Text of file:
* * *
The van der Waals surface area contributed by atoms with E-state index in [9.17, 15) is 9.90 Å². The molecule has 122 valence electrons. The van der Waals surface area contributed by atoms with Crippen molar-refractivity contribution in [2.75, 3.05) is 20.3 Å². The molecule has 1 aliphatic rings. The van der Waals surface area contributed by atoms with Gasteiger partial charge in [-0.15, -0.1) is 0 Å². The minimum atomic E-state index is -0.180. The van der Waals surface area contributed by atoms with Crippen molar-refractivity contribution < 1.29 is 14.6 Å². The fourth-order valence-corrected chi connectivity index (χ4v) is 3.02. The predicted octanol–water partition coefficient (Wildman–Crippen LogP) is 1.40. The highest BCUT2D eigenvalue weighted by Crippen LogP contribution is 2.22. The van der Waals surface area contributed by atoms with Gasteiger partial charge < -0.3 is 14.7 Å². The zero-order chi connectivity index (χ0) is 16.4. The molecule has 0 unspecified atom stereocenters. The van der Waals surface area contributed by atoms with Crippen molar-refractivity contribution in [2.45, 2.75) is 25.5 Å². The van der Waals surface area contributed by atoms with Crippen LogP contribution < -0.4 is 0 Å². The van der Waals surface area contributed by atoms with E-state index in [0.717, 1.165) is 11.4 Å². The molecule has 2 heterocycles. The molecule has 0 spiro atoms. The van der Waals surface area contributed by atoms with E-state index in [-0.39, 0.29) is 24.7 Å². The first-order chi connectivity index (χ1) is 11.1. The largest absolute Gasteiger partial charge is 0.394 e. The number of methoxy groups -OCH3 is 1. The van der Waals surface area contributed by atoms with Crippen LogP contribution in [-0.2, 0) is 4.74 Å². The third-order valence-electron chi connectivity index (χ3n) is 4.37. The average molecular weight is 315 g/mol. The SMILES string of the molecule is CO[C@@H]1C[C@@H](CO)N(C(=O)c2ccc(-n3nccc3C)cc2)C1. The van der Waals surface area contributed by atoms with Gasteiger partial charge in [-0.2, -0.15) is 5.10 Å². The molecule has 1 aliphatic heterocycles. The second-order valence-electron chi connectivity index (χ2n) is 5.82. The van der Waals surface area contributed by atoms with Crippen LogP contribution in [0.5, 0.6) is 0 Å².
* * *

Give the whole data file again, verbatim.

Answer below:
The van der Waals surface area contributed by atoms with E-state index in [9.17, 15) is 9.90 Å². The molecule has 122 valence electrons. The van der Waals surface area contributed by atoms with Crippen molar-refractivity contribution in [2.75, 3.05) is 20.3 Å². The molecule has 1 aliphatic rings. The van der Waals surface area contributed by atoms with Gasteiger partial charge in [-0.15, -0.1) is 0 Å². The minimum atomic E-state index is -0.180. The van der Waals surface area contributed by atoms with Crippen molar-refractivity contribution < 1.29 is 14.6 Å². The fourth-order valence-corrected chi connectivity index (χ4v) is 3.02. The predicted octanol–water partition coefficient (Wildman–Crippen LogP) is 1.40. The highest BCUT2D eigenvalue weighted by Crippen LogP contribution is 2.22. The van der Waals surface area contributed by atoms with Gasteiger partial charge < -0.3 is 14.7 Å². The zero-order chi connectivity index (χ0) is 16.4. The molecule has 0 unspecified atom stereocenters. The van der Waals surface area contributed by atoms with Crippen molar-refractivity contribution in [2.45, 2.75) is 25.5 Å². The van der Waals surface area contributed by atoms with Crippen LogP contribution < -0.4 is 0 Å². The van der Waals surface area contributed by atoms with E-state index in [0.717, 1.165) is 11.4 Å². The molecule has 2 heterocycles. The molecule has 0 spiro atoms. The van der Waals surface area contributed by atoms with E-state index in [-0.39, 0.29) is 24.7 Å². The first-order chi connectivity index (χ1) is 11.1. The largest absolute Gasteiger partial charge is 0.394 e. The number of methoxy groups -OCH3 is 1. The van der Waals surface area contributed by atoms with Crippen LogP contribution in [-0.2, 0) is 4.74 Å². The third-order valence-electron chi connectivity index (χ3n) is 4.37. The average molecular weight is 315 g/mol. The SMILES string of the molecule is CO[C@@H]1C[C@@H](CO)N(C(=O)c2ccc(-n3nccc3C)cc2)C1. The van der Waals surface area contributed by atoms with Gasteiger partial charge in [-0.2, -0.15) is 5.10 Å². The molecule has 1 aliphatic heterocycles. The second-order valence-electron chi connectivity index (χ2n) is 5.82. The van der Waals surface area contributed by atoms with Crippen LogP contribution in [0.5, 0.6) is 0 Å².